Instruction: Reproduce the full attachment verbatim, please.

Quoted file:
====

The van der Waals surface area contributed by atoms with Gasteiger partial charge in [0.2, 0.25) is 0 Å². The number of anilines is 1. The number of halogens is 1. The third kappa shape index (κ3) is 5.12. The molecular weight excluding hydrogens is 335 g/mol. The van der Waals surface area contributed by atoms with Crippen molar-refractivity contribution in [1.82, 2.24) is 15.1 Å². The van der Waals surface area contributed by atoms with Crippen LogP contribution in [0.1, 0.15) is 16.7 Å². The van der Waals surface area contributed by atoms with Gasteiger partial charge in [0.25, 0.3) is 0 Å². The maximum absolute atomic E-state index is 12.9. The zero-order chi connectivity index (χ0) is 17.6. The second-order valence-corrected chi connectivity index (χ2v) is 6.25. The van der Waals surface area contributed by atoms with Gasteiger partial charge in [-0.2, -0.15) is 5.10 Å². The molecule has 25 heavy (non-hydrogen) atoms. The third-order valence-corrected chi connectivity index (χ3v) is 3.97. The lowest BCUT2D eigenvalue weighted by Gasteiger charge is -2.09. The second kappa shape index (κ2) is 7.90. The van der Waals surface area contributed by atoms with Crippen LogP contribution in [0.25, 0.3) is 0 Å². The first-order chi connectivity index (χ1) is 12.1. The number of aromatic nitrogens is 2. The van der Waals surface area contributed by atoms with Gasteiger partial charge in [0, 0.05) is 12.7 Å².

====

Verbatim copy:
The van der Waals surface area contributed by atoms with Gasteiger partial charge in [0.2, 0.25) is 0 Å². The number of anilines is 1. The number of halogens is 1. The third kappa shape index (κ3) is 5.12. The molecular weight excluding hydrogens is 335 g/mol. The van der Waals surface area contributed by atoms with Crippen molar-refractivity contribution in [1.82, 2.24) is 15.1 Å². The van der Waals surface area contributed by atoms with Crippen LogP contribution in [0.1, 0.15) is 16.7 Å². The van der Waals surface area contributed by atoms with Gasteiger partial charge in [0.25, 0.3) is 0 Å². The maximum absolute atomic E-state index is 12.9. The zero-order chi connectivity index (χ0) is 17.6. The second-order valence-corrected chi connectivity index (χ2v) is 6.25. The van der Waals surface area contributed by atoms with Gasteiger partial charge in [-0.2, -0.15) is 5.10 Å². The molecule has 25 heavy (non-hydrogen) atoms. The third-order valence-corrected chi connectivity index (χ3v) is 3.97. The lowest BCUT2D eigenvalue weighted by Gasteiger charge is -2.09. The second kappa shape index (κ2) is 7.90. The van der Waals surface area contributed by atoms with Crippen LogP contribution in [0.25, 0.3) is 0 Å². The first-order chi connectivity index (χ1) is 12.1. The number of aromatic nitrogens is 2. The van der Waals surface area contributed by atoms with Gasteiger partial charge in [0, 0.05) is 12.7 Å².